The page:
Here are the main things I'd like to think about, and want to hear from you about:

      • In what cases does not being able to see the votes make things more difficult for you? Are there particular threads that you feel like you need to see the vote counts? Why?
      • From a less functional perspective, when does not being able to see the counts feel better or worse?
      • Can you think of other ways that we could accomplish the positive aspects (ones that are lost by hiding the counts), without showing an actual vote count?

      Thanks, let me know what you think. Initial reactions/thoughts are good, but I'm also interested in your thoughts after a few days, once you've gotten a little more accustomed to it.

      (And as is pretty usual with "official" posts now, I'm using this as a good time to top everyone back up to 10 invites)

      129 votes
    3. Seriously, no downvotes was the best decision Tildes ever made. Just try to have the wrong opinion on reddit, the hive will hiss at you, downvote you, and bully you for having a mind of your own....

      Seriously, no downvotes was the best decision Tildes ever made. Just try to have the wrong opinion on reddit, the hive will hiss at you, downvote you, and bully you for having a mind of your own. Here, I feel like I could say practically anything within reason and get all sorts of interesting discussion and no hate. This site really is one of the best places for discussion on the internet, especially compared to reddit and similar half-forums which are basically just every community flinging poop at each other. I think the reddit model just forces people to not want to think different. "Oh, I better not say that, I could lose internet points!" and etc just makes people want to be close minded, and will make them dislike the opposition for downvoting them.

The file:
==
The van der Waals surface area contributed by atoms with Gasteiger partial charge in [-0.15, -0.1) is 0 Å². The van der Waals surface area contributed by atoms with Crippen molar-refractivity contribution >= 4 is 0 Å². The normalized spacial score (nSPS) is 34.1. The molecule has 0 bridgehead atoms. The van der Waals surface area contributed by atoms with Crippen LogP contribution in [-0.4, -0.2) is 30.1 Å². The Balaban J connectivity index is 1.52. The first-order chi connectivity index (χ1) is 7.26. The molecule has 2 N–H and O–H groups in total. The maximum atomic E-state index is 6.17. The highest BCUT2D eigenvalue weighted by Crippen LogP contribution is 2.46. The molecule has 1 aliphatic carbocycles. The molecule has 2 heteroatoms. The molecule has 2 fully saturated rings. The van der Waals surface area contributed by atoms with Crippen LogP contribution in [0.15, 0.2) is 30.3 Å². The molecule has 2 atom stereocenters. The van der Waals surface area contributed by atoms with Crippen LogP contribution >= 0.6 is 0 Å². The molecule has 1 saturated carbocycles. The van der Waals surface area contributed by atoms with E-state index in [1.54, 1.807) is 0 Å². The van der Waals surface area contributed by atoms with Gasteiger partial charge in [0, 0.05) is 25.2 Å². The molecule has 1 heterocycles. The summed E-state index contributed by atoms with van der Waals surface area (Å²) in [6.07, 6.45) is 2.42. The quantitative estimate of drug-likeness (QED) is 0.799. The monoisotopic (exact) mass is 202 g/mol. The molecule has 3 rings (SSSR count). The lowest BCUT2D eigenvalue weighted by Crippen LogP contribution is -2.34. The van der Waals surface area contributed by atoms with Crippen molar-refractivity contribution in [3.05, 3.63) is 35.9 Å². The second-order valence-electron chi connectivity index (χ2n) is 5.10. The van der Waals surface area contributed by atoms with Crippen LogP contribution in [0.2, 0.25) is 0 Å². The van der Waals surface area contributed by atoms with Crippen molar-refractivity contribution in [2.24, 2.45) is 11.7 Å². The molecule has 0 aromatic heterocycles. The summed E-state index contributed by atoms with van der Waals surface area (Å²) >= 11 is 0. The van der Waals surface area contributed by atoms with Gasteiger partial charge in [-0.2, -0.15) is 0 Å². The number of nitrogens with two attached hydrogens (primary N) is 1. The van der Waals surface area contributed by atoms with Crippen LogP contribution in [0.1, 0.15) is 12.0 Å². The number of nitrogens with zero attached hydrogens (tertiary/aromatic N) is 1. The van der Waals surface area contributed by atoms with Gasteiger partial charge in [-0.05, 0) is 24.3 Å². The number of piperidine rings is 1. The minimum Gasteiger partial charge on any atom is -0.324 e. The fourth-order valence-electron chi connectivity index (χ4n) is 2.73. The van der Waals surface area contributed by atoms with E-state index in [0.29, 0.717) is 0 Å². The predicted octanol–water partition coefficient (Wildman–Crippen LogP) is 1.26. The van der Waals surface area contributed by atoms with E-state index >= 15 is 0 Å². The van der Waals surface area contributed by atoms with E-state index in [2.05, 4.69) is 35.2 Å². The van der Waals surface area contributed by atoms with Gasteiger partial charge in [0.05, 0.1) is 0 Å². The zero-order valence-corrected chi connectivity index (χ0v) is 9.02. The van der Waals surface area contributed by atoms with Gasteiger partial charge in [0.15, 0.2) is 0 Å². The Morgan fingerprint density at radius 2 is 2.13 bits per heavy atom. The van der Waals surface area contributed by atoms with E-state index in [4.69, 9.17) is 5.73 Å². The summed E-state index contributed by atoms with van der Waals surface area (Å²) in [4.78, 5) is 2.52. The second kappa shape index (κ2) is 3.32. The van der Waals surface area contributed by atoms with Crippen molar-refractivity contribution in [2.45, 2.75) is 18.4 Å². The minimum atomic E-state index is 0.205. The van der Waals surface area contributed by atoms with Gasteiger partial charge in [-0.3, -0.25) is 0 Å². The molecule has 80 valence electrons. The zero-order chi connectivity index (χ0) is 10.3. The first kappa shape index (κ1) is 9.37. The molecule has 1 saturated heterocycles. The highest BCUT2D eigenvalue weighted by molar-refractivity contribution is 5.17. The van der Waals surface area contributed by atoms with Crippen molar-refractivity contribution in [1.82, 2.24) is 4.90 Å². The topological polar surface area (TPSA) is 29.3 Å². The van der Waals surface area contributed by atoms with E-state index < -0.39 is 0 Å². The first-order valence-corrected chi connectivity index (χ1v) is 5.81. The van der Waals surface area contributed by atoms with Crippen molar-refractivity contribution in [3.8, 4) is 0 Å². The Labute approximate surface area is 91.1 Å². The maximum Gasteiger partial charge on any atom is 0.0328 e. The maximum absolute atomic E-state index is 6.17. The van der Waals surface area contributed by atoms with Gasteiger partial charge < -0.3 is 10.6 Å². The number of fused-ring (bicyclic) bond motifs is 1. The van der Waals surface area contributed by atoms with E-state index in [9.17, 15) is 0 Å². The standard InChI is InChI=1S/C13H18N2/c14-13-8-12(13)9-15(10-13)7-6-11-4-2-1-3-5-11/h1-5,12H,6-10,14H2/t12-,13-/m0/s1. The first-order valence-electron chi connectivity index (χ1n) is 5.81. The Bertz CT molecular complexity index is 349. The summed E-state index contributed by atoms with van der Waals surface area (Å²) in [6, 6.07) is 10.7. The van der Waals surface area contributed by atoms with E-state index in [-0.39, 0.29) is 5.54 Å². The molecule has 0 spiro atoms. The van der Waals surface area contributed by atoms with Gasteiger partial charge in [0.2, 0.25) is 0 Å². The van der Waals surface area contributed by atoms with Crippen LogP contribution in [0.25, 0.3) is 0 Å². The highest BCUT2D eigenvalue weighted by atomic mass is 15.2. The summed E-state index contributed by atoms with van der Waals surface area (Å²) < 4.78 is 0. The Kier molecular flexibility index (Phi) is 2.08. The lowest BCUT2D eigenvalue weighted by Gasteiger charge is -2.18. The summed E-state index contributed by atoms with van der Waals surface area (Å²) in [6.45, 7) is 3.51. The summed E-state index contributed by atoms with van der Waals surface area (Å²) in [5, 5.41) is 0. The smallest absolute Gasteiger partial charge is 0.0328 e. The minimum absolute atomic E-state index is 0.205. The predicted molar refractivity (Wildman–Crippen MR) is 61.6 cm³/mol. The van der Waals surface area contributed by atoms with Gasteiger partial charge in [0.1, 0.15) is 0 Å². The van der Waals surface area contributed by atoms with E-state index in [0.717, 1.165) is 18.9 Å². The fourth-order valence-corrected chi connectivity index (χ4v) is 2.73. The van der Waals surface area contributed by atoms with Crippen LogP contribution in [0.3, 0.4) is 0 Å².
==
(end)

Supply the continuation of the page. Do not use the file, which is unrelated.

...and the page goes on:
36 votes
    4. So, votes are supposed to be used on quality content and comments that contribute to the conversation, right? I think the problem with this is, most of the content on Tildes is to that standard,...